I've been dealing with depression, in various degrees, for about 30 years. Some of the valleys have been really, really deep. The consuming hopelessness takes over every moment of every day.
On top of that, I was diagnosed with early-stage breast cancer in 2011.
But through it all, the Lord has been indescribably gracious to me:
- Even before I knew Him, He gave me times of respite from the depression.
- In the deepest valleys, He gave me the strength to just keep breathing. It wasn't "one day at a time," but "one moment at a time."
- He sent me friends who reminded me of His promises, who listened to me, who showed me compassion, who walked alongside me, who encouraged me, and who never said "Snap out of it."
- On the day of my call-back mammogram, He lifted my depression. He carried that burden for me for months.
- After my suspicious mammogram, He led me to an outstanding surgical oncologist. I'd called the office to make an appointment with the primary doctor in the practice, but her schedule was jammed for months. Her associate, however, was exactly the right doctor to help me through the biopsy, diagnosis, and surgery.
- During my radiation therapy, He gave me opportunities to show His love to others. Our appointments were the same time every day, so I saw the same women every day. One day another patient in the waiting room learned that her mother had passed away. She was distraught, and God worked out the timing so that I could stand with her, hold her hand, and just be with her while she waited for a family member to pick her up. The next time I saw her, she said that I was an angel sent to her.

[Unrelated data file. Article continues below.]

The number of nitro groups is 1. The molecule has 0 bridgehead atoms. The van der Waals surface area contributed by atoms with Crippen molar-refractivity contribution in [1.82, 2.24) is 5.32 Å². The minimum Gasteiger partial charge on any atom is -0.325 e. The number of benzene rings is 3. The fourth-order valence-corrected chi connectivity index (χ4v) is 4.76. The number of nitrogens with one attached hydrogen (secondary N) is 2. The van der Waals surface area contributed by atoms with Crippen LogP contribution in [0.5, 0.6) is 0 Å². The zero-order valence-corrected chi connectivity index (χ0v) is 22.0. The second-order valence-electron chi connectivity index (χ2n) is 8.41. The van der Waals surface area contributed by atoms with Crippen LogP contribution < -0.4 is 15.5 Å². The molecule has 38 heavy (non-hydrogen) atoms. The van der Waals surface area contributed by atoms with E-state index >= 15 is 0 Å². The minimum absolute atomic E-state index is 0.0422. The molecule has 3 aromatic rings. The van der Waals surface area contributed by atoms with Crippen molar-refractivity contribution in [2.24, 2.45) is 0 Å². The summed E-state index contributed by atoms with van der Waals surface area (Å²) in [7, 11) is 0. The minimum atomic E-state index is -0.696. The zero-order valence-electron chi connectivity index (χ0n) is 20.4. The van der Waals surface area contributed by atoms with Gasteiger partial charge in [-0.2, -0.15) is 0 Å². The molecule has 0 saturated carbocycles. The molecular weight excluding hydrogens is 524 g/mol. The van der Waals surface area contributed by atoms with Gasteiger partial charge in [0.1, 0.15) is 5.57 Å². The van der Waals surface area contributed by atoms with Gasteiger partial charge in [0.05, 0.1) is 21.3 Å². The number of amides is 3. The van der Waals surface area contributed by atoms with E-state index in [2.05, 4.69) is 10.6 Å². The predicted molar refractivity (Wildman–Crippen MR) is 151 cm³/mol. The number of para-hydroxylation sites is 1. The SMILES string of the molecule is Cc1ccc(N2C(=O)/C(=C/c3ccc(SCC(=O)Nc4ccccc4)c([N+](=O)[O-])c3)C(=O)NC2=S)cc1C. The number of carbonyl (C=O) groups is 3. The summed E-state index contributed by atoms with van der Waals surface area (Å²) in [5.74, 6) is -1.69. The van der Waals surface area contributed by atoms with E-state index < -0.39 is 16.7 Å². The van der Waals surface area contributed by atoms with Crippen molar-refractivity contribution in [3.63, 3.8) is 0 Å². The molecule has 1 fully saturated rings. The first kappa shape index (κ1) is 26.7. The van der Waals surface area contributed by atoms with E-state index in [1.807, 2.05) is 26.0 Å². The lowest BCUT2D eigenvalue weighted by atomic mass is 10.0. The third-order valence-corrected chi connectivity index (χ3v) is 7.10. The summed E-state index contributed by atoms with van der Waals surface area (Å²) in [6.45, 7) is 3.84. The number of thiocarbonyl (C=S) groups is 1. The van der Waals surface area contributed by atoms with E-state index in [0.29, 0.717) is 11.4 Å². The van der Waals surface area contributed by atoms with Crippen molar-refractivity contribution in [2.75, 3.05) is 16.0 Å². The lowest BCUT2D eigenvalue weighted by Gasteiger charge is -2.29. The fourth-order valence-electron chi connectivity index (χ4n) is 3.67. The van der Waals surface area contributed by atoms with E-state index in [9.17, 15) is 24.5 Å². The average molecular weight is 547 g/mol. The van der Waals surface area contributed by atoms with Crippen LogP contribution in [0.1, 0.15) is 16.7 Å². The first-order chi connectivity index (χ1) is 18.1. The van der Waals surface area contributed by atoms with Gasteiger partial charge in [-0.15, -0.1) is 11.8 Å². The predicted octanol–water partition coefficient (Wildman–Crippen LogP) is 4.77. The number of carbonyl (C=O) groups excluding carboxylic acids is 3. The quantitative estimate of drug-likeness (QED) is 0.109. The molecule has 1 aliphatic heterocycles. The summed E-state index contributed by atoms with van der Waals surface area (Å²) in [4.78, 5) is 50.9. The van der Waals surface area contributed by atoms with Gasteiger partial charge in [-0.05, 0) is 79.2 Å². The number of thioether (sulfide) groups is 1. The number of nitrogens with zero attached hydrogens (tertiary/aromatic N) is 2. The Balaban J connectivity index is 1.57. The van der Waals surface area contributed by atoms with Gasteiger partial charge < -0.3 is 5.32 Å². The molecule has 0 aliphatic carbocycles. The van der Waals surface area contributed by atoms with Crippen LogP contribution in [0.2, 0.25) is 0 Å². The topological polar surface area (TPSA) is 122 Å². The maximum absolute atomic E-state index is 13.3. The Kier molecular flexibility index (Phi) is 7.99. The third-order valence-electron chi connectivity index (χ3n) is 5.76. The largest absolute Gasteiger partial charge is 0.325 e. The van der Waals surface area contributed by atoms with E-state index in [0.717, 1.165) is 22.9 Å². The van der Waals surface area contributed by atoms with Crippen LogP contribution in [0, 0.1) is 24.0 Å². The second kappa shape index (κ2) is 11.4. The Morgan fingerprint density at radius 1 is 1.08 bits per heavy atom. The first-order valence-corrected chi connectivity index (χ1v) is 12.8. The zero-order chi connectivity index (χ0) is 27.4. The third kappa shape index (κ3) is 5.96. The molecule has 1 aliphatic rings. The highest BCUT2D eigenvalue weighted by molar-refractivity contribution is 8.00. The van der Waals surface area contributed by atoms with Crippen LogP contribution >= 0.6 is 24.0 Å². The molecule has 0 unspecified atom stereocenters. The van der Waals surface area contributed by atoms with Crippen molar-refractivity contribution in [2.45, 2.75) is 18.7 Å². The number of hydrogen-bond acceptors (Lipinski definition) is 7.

- Fast forward to the middle of last year. My primary doctor, who had been treating my depression, suggested that I see a specialist. I found one through online reviews and "Best Doctors" magazine articles. When I called his office to make an appointment, the secretary gave me an appointment with another doctor. She has been excellent. She has stayed in close contact, encouraged me, and persisted in trying to find the right combination of medications. It's been a challenge, because every patient is different. But recently we have hit upon a combination that has been wonderful. I haven't felt this good for this long in as long as I can remember.
- Just last week I received a letter from my surgeon who said that I'm ready to "graduate" into the survivorship program. I'm not yet sure exactly what that means, but it's a step forward!
God has been so good to me! In thinking about trials, though, I know that mine don't compare to what Jesus went through during His life on earth.
Isaiah wrote that Jesus was "a man of suffering, and familiar with pain." He was despised, betrayed, beaten, humiliated, and crucified. Even worse, I think, was that He knew how His life on earth would end. Yet He endured the suffering and pain for you and for me. So that through His sacrifice we could have eternal life. So that we might have hope instead of despair.
About carrying that cross? Jesus said, "Come to me, all you who are weary and burdened, and I will give you rest. Take my yoke upon you and learn from me, for I am gentle and humble in heart, and you will find rest for your souls. For my yoke is easy and my burden is light."
He has given me not only hope for the future, but also rest for my soul. It's truly an incomparable gift.